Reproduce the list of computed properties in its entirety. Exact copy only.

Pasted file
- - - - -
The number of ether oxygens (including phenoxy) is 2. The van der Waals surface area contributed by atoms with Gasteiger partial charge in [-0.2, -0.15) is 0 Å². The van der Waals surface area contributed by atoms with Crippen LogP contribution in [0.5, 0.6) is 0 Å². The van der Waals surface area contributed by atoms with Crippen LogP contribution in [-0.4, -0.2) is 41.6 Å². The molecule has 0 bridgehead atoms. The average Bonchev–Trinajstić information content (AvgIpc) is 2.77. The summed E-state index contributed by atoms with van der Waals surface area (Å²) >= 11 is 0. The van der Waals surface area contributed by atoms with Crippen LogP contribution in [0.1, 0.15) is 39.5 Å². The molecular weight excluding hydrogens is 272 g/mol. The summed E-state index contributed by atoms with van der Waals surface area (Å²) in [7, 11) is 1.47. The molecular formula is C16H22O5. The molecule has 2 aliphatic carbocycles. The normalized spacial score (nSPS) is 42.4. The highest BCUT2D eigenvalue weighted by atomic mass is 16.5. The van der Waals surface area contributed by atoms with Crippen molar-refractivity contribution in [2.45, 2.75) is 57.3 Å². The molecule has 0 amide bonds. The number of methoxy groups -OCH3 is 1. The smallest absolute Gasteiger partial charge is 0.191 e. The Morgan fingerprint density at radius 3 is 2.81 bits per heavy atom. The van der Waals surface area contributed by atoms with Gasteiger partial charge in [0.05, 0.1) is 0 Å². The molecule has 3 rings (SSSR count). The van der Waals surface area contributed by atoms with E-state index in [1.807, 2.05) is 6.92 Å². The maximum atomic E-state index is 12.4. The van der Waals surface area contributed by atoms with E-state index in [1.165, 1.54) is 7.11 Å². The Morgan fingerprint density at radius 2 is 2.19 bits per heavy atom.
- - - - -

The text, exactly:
The number of ether oxygens (including phenoxy) is 2. The van der Waals surface area contributed by atoms with Gasteiger partial charge in [-0.2, -0.15) is 0 Å². The van der Waals surface area contributed by atoms with Crippen LogP contribution in [0.5, 0.6) is 0 Å². The van der Waals surface area contributed by atoms with Crippen LogP contribution in [-0.4, -0.2) is 41.6 Å². The molecule has 0 bridgehead atoms. The average Bonchev–Trinajstić information content (AvgIpc) is 2.77. The summed E-state index contributed by atoms with van der Waals surface area (Å²) >= 11 is 0. The van der Waals surface area contributed by atoms with Crippen LogP contribution in [0.1, 0.15) is 39.5 Å². The molecular weight excluding hydrogens is 272 g/mol. The summed E-state index contributed by atoms with van der Waals surface area (Å²) in [7, 11) is 1.47. The molecular formula is C16H22O5. The molecule has 2 aliphatic carbocycles. The normalized spacial score (nSPS) is 42.4. The highest BCUT2D eigenvalue weighted by atomic mass is 16.5. The van der Waals surface area contributed by atoms with Crippen molar-refractivity contribution in [2.45, 2.75) is 57.3 Å². The molecule has 0 amide bonds. The number of methoxy groups -OCH3 is 1. The smallest absolute Gasteiger partial charge is 0.191 e. The Morgan fingerprint density at radius 3 is 2.81 bits per heavy atom. The van der Waals surface area contributed by atoms with Gasteiger partial charge in [0.05, 0.1) is 0 Å². The molecule has 3 rings (SSSR count). The van der Waals surface area contributed by atoms with E-state index in [1.807, 2.05) is 6.92 Å². The maximum atomic E-state index is 12.4. The van der Waals surface area contributed by atoms with E-state index in [1.165, 1.54) is 7.11 Å². The Morgan fingerprint density at radius 2 is 2.19 bits per heavy atom.